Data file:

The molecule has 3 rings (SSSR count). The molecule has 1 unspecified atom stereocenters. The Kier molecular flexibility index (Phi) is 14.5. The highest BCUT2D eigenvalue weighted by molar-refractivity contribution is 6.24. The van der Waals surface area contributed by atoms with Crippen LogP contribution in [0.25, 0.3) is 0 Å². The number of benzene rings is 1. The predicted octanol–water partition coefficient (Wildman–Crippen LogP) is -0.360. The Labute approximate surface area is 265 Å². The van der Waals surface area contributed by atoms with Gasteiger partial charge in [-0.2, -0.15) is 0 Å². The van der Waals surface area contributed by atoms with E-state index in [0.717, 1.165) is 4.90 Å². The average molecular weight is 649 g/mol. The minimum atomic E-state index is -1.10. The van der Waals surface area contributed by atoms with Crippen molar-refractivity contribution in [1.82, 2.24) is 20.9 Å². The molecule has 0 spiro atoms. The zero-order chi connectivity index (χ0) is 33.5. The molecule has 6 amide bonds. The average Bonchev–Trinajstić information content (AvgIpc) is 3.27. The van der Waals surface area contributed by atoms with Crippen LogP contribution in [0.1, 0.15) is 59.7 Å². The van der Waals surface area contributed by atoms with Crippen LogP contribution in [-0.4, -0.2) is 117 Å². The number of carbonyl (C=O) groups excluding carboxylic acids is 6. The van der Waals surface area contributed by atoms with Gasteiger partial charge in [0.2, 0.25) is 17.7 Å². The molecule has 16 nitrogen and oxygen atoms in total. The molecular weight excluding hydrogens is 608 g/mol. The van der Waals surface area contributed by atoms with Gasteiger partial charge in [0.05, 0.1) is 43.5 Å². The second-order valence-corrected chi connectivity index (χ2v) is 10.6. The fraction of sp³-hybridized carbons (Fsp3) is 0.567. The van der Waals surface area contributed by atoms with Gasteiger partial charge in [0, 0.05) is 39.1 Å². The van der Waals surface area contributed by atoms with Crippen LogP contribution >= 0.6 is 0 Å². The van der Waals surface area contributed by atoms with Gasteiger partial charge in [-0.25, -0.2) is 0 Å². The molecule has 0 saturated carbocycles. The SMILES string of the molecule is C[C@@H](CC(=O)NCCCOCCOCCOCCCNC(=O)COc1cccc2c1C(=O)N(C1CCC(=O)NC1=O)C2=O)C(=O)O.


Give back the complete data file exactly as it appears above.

The molecule has 3 rings (SSSR count). The molecule has 1 unspecified atom stereocenters. The Kier molecular flexibility index (Phi) is 14.5. The highest BCUT2D eigenvalue weighted by molar-refractivity contribution is 6.24. The van der Waals surface area contributed by atoms with Crippen LogP contribution in [0.25, 0.3) is 0 Å². The number of benzene rings is 1. The predicted octanol–water partition coefficient (Wildman–Crippen LogP) is -0.360. The Labute approximate surface area is 265 Å². The van der Waals surface area contributed by atoms with Gasteiger partial charge in [-0.2, -0.15) is 0 Å². The van der Waals surface area contributed by atoms with E-state index in [0.717, 1.165) is 4.90 Å². The average molecular weight is 649 g/mol. The minimum atomic E-state index is -1.10. The van der Waals surface area contributed by atoms with Crippen molar-refractivity contribution in [1.82, 2.24) is 20.9 Å². The molecule has 0 spiro atoms. The zero-order chi connectivity index (χ0) is 33.5. The molecule has 6 amide bonds. The average Bonchev–Trinajstić information content (AvgIpc) is 3.27. The van der Waals surface area contributed by atoms with Crippen LogP contribution in [0.1, 0.15) is 59.7 Å². The van der Waals surface area contributed by atoms with Crippen LogP contribution in [-0.4, -0.2) is 117 Å². The number of carbonyl (C=O) groups excluding carboxylic acids is 6. The van der Waals surface area contributed by atoms with Gasteiger partial charge in [0.2, 0.25) is 17.7 Å². The molecule has 16 nitrogen and oxygen atoms in total. The molecular weight excluding hydrogens is 608 g/mol. The van der Waals surface area contributed by atoms with Gasteiger partial charge in [0.05, 0.1) is 43.5 Å². The second-order valence-corrected chi connectivity index (χ2v) is 10.6. The fraction of sp³-hybridized carbons (Fsp3) is 0.567. The van der Waals surface area contributed by atoms with Gasteiger partial charge in [0, 0.05) is 39.1 Å². The van der Waals surface area contributed by atoms with Crippen LogP contribution >= 0.6 is 0 Å². The van der Waals surface area contributed by atoms with Gasteiger partial charge in [-0.25, -0.2) is 0 Å². The molecule has 0 saturated carbocycles. The SMILES string of the molecule is C[C@@H](CC(=O)NCCCOCCOCCOCCCNC(=O)COc1cccc2c1C(=O)N(C1CCC(=O)NC1=O)C2=O)C(=O)O.